Mixed Messages for Retail Suppliers to the Pharmacy Channel

A retail business is about buying products from suppliers, promoting them and selling them to customers. Recently I saw two things that should be a cause for concern for the pharmacy industry as they are surely concerning the industry’s retail suppliers.

Media Strategies for Pharmacy

The February 2005 edition of the Guild Bulletin contains considerable angst and several warnings about the impending "ownership war" against Woolworths hotting up in 2005. And it seems that it is not only Woolworths that is the problem - the AMA also comes in for criticism by the Guild. And in Pharmacy News (3 February 2005) the targeting of wholesaler margins by the Treasurer, and the impact on the financial bottom line for pharmacies, has Kos Sclavos getting the year off on another cautionary note for pharmacists. This column examines the ways in which the pharmacy industry addresses its own readers, and then analyses ways in which particular media could be used as a more effective communication tool for pharmacy and its interests.

Communication for Pharmacists-a Necessary Component of Pharmacy Training Courses

Effective communication is a vital component of a pharmacist’s skills. Every day in a thousand different ways all different types of pharmacists communicate with patients, colleagues, medical personnel, staff and a thousand others.

The Impact of Pharmacist-Only Postinor (Levonorgestrel) in Australia

Editor: Levonorgestrel (Postinor) and orlistat( Xenical) pose contrasting challenges to Australian pharmacy. In 2004 Australia became the first country in the world to have ‘pharmacist only’ orlistat but levonorgestrel had been available without a prescription through pharmacies overseas for years . Does pharmacy need to show that it makes a significant difference to population health and safety in Australia with these agents? Con Berbatis reports on Postinor.

Trust, Professionalism and all that Counts.

I have a great deal of respect for columnists in the major newspapers, not for what they write but for the fact they seem to be able to churn out pieces on a daily or weekly basis. I’m Irish so I can talk ad nauseam, but writing a monthly column regularly generates bouts of severe panic (usually on a monthly basis). Sometimes, I’m pleased to say, a topic will sudden appear out of the blue, taking much of the pressure off me. This has been the case this month.

Location, Location, Location……..Issues for GPs and Pharmacists at the Coalface.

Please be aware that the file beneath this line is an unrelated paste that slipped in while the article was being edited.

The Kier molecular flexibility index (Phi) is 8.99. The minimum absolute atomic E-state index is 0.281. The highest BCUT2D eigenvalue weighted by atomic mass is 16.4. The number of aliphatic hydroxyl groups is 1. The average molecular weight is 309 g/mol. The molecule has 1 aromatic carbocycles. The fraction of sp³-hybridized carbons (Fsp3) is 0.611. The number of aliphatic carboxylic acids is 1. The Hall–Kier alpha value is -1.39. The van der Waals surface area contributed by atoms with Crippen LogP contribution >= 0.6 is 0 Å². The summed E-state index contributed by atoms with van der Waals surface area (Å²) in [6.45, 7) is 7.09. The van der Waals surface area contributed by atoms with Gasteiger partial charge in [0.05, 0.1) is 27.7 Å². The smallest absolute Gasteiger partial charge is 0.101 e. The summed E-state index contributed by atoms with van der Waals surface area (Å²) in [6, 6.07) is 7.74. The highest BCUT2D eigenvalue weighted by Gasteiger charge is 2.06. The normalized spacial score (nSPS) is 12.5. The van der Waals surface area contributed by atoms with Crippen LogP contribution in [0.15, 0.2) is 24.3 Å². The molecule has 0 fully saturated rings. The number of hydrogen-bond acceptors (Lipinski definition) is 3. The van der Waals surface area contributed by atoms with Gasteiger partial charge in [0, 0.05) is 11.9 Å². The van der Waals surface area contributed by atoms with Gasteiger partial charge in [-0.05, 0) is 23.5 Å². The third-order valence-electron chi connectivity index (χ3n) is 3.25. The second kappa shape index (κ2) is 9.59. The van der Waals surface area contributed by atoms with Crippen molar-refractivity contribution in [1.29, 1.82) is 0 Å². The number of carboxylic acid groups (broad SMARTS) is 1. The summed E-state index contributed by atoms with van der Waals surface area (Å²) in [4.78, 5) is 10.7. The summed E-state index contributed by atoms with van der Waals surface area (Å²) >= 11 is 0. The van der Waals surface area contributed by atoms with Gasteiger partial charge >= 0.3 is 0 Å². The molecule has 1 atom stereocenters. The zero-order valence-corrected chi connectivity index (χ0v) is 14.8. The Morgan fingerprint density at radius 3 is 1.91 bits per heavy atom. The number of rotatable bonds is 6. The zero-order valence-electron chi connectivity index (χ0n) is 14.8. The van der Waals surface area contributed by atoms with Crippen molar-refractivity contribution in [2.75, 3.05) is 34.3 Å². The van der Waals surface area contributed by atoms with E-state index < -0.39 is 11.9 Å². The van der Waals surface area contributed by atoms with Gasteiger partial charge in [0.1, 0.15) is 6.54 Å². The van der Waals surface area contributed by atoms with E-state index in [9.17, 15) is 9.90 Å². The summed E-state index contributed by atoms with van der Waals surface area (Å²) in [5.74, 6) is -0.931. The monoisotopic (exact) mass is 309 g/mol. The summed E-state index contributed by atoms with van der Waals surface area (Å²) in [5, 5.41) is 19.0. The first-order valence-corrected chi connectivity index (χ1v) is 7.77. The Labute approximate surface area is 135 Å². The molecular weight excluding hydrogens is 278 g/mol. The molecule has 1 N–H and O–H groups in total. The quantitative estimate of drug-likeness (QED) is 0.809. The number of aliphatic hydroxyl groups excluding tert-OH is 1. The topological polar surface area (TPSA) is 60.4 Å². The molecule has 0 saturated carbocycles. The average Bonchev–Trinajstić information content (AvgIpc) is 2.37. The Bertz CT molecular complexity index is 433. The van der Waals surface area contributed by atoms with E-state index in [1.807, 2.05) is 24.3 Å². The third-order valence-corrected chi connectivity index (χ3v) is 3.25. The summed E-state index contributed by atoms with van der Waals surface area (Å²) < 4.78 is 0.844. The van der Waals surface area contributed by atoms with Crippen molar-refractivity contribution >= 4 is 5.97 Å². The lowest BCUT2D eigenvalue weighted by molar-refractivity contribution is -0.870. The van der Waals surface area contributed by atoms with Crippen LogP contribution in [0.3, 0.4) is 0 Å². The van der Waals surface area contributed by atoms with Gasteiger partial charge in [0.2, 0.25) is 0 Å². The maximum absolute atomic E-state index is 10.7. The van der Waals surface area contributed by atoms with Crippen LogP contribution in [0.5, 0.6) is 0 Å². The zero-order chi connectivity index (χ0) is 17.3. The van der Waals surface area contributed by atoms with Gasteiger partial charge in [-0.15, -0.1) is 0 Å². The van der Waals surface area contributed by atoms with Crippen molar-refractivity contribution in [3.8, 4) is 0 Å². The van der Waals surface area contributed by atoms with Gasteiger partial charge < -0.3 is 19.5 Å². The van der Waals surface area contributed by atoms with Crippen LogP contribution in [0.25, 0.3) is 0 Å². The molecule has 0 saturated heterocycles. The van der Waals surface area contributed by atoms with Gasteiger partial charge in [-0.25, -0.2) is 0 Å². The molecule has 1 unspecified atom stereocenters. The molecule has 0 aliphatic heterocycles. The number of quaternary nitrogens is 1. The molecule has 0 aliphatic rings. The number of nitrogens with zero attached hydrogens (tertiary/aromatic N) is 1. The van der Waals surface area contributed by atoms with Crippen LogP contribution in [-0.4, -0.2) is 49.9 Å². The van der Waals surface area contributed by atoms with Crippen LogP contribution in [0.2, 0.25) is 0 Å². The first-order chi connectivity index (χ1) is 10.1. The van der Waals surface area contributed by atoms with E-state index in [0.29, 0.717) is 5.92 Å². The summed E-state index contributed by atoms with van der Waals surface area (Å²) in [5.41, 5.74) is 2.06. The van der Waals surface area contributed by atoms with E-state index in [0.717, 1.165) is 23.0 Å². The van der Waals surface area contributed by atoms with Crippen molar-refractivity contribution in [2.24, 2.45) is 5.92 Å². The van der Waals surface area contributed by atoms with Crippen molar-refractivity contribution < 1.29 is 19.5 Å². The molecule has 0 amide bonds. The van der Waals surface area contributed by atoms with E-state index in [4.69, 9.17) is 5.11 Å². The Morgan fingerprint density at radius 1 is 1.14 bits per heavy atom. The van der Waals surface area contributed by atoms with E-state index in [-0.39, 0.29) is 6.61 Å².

I recently represented the Melbourne Division of General Practice at a forum hosted by the Victorian General Practice branch where pharmacists and GPs met to discuss ‘issues’ that are causing concern. Rather than generate ill will and deepen divides that are perceived and voiced in the Medical press and across National newspapers a face to face meeting on a quiet Sunday morning produced some interesting, thoughtful and challenging discussion.

How to Identify a Secure System

For anyone who is not well informed on security, it can be extremely difficult to compare security products and identify which is the best. You are generally left to rely on technical jargon, such as what algorithm is being used, and mathematical comparisons, such as what key strength is used. All things being equal, these would be a great way to compare systems, but all things are not equal.

The Iffy Smell of Progress

It is always a challenge to write the first article for a new calender year. Not the least so when the Editor wants the impact of controversy, rather than ho-hum motherhood words. Reviewing what I have flung at readers over the past years in twenty-three pieces, of observation and comment, it seems that there isn’t much more to say. Except to repeat to, or should that be nag, you all on what I see as the problems, their solutions and whatnot in the pharmacy ICT space and allied healthcare fields of care. Then suddenly an electron gem hits the email in-box, with the wonderfully attention getting headline – “The Great Stink”. Ah bliss. Inspiration and a fresh angle on the complex (mess) situation healthcare presents to any potential ICT guardian angels.